books I've read

Anne Hawn's books

Who Moved My Cheese?
If Democrats Had Any Brains, They'd Be Republicans
Scientific Secrets for Self-Control
Just One Damned Thing After Another
The Vanishing
Exercises in Knitting
The Good Dream
The Very Best of Edgar Allan Poe
The Chosen
BT-Kids' Knits
Talking God
The Professor
The Christmas Files
The Finisher
Home Decor for 18-Inch Dolls: Create 10 Room Settings with Furniture and 15 Outfits with Accessories
Dracula and Other Stories
A New Song
Christy
All Quiet on the Western Front
File Under: 13 Suspicious Incidents


Anne Hawn Smith's favorite books »

I'm reading 30,000 pages.

Thursday, April 07, 2011

Pride and Prejudice

Pride and PrejudicePride and Prejudice by Jane Austen

My rating: 5 of 5 stars

It has been a while since I read this and we were talking about books most re-read and this was mentioned. This has always been one of my favorite books and every time I read it again, I see something new.

The story is set in the 19th century and centers on an extremely proud and wealthy young man, Mr. Darcy and a strong minded, intelligent young woman, Elizabeth Bennett, who forms a strong prejudice against Darcy because of his pride and hurtful manner.

Elizabeth's family is a complete disaster. Her mother flutters over her five daughters and thinks only of getting them married off to wealthy men. She is unbelievable silly and most of the time offensive. She allows her silly and fickle younger daughters to flirt with any prospective young man and when that leads to absolute disaster, she still doesn't see what she has done. Elizabeth's father, while intelligent and kind is no match for his frivolous wife and younger daughters, and rarely interferes, no matter how distastefully they behave. He is only attached to Elizabeth and the kind and lovely oldest daughter, Jane.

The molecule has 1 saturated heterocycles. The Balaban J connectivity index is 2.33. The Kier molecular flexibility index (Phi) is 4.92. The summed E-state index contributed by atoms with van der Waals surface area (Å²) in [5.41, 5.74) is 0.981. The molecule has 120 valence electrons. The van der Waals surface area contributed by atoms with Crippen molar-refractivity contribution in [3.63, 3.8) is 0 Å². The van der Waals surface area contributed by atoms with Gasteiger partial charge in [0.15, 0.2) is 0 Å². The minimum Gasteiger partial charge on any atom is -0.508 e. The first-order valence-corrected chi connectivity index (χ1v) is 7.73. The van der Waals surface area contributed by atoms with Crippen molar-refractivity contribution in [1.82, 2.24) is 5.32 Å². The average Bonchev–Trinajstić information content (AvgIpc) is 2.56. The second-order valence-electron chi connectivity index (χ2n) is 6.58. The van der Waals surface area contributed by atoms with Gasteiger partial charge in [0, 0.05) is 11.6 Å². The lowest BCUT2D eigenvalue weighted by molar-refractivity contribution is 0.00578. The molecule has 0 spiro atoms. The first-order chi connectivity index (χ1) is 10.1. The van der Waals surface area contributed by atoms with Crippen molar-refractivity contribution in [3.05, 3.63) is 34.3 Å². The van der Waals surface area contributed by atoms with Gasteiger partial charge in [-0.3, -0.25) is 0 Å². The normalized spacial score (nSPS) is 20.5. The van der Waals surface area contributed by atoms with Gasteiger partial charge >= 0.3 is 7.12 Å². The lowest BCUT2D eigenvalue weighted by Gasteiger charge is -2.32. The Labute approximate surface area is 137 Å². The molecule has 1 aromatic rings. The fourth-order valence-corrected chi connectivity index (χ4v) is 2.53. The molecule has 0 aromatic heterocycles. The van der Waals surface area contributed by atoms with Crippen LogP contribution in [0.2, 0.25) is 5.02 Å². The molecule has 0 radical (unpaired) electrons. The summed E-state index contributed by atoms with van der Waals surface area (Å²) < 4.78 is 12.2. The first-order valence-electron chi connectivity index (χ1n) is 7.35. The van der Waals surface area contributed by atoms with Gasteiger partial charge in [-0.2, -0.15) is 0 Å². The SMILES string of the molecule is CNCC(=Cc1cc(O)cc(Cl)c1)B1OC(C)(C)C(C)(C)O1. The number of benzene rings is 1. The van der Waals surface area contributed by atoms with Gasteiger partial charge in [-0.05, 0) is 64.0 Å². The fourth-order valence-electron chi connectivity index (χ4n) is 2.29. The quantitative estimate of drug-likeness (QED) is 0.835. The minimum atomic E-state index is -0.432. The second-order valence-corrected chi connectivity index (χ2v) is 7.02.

Mr. Darcy's friend, Mr. Bingley, has fallen in love with the beautiful Jane, but his snobbish sisters, and Darcy himself are determined that there should be no match which would end in any relationship with the horrible Bennett family no matter how respectable Elizabeth and Jane are. The middle of the book is a saga of offenses, cross purposes, and star-crossed love.

As with all of Jane Austen's books, the plot is not the most important aspect. It is her ability to draw carefully constructed characters who grow and change throughout the book which makes her works classics. Along with the dynamic main characters, there are a number of unforgettable minor characters who are memorable and drawn to perfection. These include, the impossible Mrs. Bennett; the silly and flirtatious sisters, Kitty and Lydia; the supercilious, but somehow redeemable, clergyman, Mr. Collins; the scoundrel Mr. Wickham; and the kind, intelligent, but flawed and lazy Mr. Bennett. Sometimes I think it is the minor characters that draw you in and keep you reading while the more dynamic characters wrestle with their flaws and eventually emerge wiser and more mature; and, since this is Jane Austen, in love with each other. These minor characters are so real, you find yourself trying to figure out who they are reminding you of. Of course, they are an exaggeration, but only in that they are an amalgam of more real traits than are usually found in one person. All their actions ring true and if Mr. Collins would walk into the room, you would know him in an instant.

I know there are many who don't like Jane Austen because there is too much description, too many words and "flowery language," and main characters too concerned with money and getting married, but this is the world she was writing in. Her writing is like a hidden camera on the 19th century. Unfortunately, many people miss learning about this world and human nature because they don't want to do the work necessary to unlock what Jane Austen has to say.
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